The key to fast and effective adjustment to reach the UN’s Sustainable Development Goals (SDGs) is to find as many common denominators as possible and change those, instead of changing whole systems; we do not have time or the resources to completely restructure  how our society works. To do that, we need to be realistic, we need to think critically, and most importantly, we need to spread information. Now more than ever, it is the general public that decides. The people have incredible power. It was because of the general public that the case went to the highest deciding instance in Sweden; the government. The case went beyond the environmental courts’ all instances and in the end, it was the government that had the deciding rule. It went beyond law and objective ruling, to a political one. The message from the people was clear; they did not want to allow Preem to build this new facility because they are ‘in the oil business’, because ‘the emissions on-site would increase by 1 million tons’, and because ‘they are green-washers’. Two of those statements are true but are missing context and the last one is an opinion that is more than likely based on incomplete information. However, the government wanted the opinion of the highest instance of the environmental court to base their decision on, and the court was of the opinion that Preem should be allowed to build the facility. This was in the year 2020, and by that time the market situation had changed so vastly that Preem withdrew the application before a formal ruling could be made because the project was deemed to no longer be profitable. Unknowingly, the people had in essence said ‘no’ to a more efficient use of heavy oil, reduction of environmentally damaging emissions, further development and use of CCS technique, and a step closer to expanding biofuel sources that are too difficult to process in the facilities used today.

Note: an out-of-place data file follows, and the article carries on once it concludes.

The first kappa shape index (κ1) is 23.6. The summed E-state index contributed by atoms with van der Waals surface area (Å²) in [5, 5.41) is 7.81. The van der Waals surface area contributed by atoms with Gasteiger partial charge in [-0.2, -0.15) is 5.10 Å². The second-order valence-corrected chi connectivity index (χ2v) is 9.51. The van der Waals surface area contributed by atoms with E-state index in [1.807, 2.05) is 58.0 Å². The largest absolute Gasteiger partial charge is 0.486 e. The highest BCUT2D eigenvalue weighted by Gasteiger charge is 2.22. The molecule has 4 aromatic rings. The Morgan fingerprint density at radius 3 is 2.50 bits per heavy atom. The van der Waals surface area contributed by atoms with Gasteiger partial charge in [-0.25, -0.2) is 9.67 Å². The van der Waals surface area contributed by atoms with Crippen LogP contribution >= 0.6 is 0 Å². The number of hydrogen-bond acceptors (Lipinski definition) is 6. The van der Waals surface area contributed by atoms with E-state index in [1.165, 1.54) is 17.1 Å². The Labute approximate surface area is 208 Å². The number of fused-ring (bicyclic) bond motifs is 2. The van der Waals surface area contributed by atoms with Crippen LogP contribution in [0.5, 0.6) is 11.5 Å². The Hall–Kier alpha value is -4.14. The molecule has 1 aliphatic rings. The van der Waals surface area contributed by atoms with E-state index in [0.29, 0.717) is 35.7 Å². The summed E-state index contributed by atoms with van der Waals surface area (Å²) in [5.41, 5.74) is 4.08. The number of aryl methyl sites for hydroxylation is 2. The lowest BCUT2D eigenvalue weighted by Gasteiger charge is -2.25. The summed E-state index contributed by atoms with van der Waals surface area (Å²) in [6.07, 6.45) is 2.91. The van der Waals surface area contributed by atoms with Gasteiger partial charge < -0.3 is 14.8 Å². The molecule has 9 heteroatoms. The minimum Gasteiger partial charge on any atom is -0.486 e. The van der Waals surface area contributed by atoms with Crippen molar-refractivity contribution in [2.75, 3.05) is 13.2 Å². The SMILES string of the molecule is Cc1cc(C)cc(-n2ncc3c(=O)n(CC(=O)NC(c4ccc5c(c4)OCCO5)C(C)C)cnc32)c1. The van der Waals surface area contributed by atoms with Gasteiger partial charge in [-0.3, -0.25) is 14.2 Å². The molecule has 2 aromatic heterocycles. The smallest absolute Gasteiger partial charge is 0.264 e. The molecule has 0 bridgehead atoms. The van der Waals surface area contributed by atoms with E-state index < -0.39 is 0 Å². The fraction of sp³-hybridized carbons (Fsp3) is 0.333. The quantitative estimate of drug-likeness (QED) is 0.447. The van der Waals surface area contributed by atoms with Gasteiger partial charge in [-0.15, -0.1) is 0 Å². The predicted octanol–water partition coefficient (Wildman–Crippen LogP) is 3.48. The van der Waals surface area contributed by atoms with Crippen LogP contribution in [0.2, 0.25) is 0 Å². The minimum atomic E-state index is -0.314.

The Slurry Hydrocracker would have allowed Preem to process biofuels and, eventually, to gradually move to only producing biofuels. The biofuel that theoretically could have been produced in this facility is one that could work in a normal gas or diesel engine, one made from heavy compounds such as lignin. Now, creating gas or diesel from sources like lignin that can be used in normal gasoline and diesel engines is still in the experimental phase, but investing in a technology like this could be ground-breaking if it turns out to work. It has been done on an experimental level, what remains is how to industrialise and mass-produce it. A Slurry Hydrocracker has the potential to do this, and by not allowing this facility to be built both the research and testing have been set back a number of years. A bio-based fuel that can be used in ignition motors, whether that be gasoline, biogas, or diesel, would be a significant leap forward in combating CO2-emission levels, since the emissions from the transportation sector are one of the largest. It would also mean that we would not have to rely on exchanging the majority of cars that drive on the roads today or spend enormous finances on expanding the electrical network for electrical cars. You would simply use a different pump at the gas station. If the media had more objectively covered the facts provided in this text, the public debate surrounding the court proceedings would have looked very different. However, each individual also has a responsibility to inform themselves, especially if it is something they wish to express an opinion on, but the world we live in is stressful and fast-paced. Many people do not have the time to fact-check everything they read, but it is as easy as breathing to express your opinion online. It has come to a point where the situation has become dangerous and we need to take a step back and think twice about what we are actually contributing to. We have to try to not judge everyone so fast, to think critically and to be realistic. Every little step counts when it comes to realising the SDGs and adjusting to environmental change. The result of this environmental permit process was not a small step in the right direction. It was a stumble, and it could have become a leap.

Natalia Olsson
Staff Writer